Twenty-Four Local Students Work in Different Departments on Campus
|Watch the video to learn more about the high school summer internship program at Columbia. (3:26)|
Christian McArthur, a junior at Columbia Secondary School, often envisions his future at the University.
McArthur was one of 24 local high school students selected for five-week internships in schools and departments across the campus including the Business School, Miller Theatre, Facilities, Public Safety, Student Services and the Weatherhead East Asian Institute, to name just a few.
“I’ve been able to establish connections in a real office environment,” McArthur says. “It made me feel professional at a young age.”
University officials received more than 300 applications, and those who were accepted underwent a rigorous interview process.
From writing news articles to developing computer programs, the interns’ responsibilities were as varied as the places they worked. One student, for example, was asked to build a PowerPoint presentation to be shown to the New York City mayor’s office.
La-Verna Fountain, vice president for Construction Business Services and Communications in Facilities, said one of the goals of the 3-year-old program was to teach students that there isn’t just one path to a career. “These internships,” Fountain said, “are literally a ticket to envision the world.”
The internship program is one example of numerous activities the University coordinates to introduce young people to educational, cultural, health and civic programs that weave the university into the local community.
Columbia Secondary School principal Miriam Nightengale says some of the students come from families with no tradition of higher education. “This is a positive first experience that encourages courage and ambition,” she says.
Facilities’ program coordinator Radhy Miranda was impressed by the way the teenagers handled the real-world experience. “Each of these interns has shown a maturity and desire to learn in any situation,” he said.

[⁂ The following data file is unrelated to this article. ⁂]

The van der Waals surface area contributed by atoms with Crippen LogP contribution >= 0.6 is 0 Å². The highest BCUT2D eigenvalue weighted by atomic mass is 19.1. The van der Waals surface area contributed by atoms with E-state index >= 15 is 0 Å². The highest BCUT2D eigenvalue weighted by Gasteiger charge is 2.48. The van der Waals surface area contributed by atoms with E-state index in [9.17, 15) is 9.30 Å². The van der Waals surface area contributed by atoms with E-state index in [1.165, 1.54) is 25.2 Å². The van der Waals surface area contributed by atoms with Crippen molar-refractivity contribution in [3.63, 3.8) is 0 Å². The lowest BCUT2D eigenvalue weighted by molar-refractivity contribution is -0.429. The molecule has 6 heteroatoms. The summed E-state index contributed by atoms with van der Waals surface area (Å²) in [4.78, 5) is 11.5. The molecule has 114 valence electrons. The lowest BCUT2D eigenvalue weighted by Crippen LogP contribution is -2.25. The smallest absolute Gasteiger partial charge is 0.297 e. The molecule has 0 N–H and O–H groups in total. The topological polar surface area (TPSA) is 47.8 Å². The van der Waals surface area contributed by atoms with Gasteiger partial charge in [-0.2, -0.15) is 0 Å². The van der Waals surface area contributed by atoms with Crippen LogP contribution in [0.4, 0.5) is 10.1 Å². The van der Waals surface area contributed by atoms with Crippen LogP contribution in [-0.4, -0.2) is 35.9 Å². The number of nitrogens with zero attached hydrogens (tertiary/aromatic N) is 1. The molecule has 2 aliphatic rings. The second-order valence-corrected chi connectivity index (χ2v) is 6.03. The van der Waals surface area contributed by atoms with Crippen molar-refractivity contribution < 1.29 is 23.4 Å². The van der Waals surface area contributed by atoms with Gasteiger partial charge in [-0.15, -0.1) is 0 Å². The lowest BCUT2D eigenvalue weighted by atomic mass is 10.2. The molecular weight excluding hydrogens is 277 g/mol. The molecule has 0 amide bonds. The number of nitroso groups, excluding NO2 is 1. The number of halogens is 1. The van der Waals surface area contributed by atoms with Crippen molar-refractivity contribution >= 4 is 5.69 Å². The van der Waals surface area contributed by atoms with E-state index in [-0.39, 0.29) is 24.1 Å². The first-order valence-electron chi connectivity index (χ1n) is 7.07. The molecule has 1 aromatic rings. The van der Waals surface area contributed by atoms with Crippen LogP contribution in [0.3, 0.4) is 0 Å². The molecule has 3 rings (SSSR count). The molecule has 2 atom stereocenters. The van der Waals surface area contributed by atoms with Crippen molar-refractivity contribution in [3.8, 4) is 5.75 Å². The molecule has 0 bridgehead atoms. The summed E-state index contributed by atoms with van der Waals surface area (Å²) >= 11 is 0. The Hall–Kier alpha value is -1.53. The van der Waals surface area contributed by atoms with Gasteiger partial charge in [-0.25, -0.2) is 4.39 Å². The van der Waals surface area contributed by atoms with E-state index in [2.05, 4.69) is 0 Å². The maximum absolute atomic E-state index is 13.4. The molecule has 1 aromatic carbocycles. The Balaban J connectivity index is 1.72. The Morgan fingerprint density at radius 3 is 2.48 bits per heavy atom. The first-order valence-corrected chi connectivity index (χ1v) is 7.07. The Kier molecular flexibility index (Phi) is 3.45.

According to Willie Bentley, employment operations manager in Human Resources, such internship opportunities are rare for local teenagers.
“We are able to reach out to these kids when they are young, ambitious and are actually able to help cultivate their young minds,” Bentley said.
At the end of the program, the interns heard from Robert Kasdin, senior executive vice president, and Kofi Boateng, executive director of the West Harlem Development Corporation, who urged the young people to make the most of their experience.
Nathan Mace of Millennium High School—who one day hopes to work in architecture and design—seemed to take the message to heart.
“I will look back on this experience and be glad that instead of going to the beach, I got to work at Columbia,” he said.
—by Cindy del Rosario-Tapan
Four Columbia faculty were awarded Sloan Research Fellowships by the Alfred P. Sloan Foundation. They are Mark Churchland, assistant professor of neuroscience; Wei Min, assistant professor of chemistry; Simha Sethumadhavan, associate professor of computer science; and Wei Zhang, assistant professor of mathematics.
Alondra Nelson, associate professor of sociology, won the 2012 book award from the Association for Humanist Sociology for Body and Soul: The Black Panther Party and the Fight Against Medical Discrimination.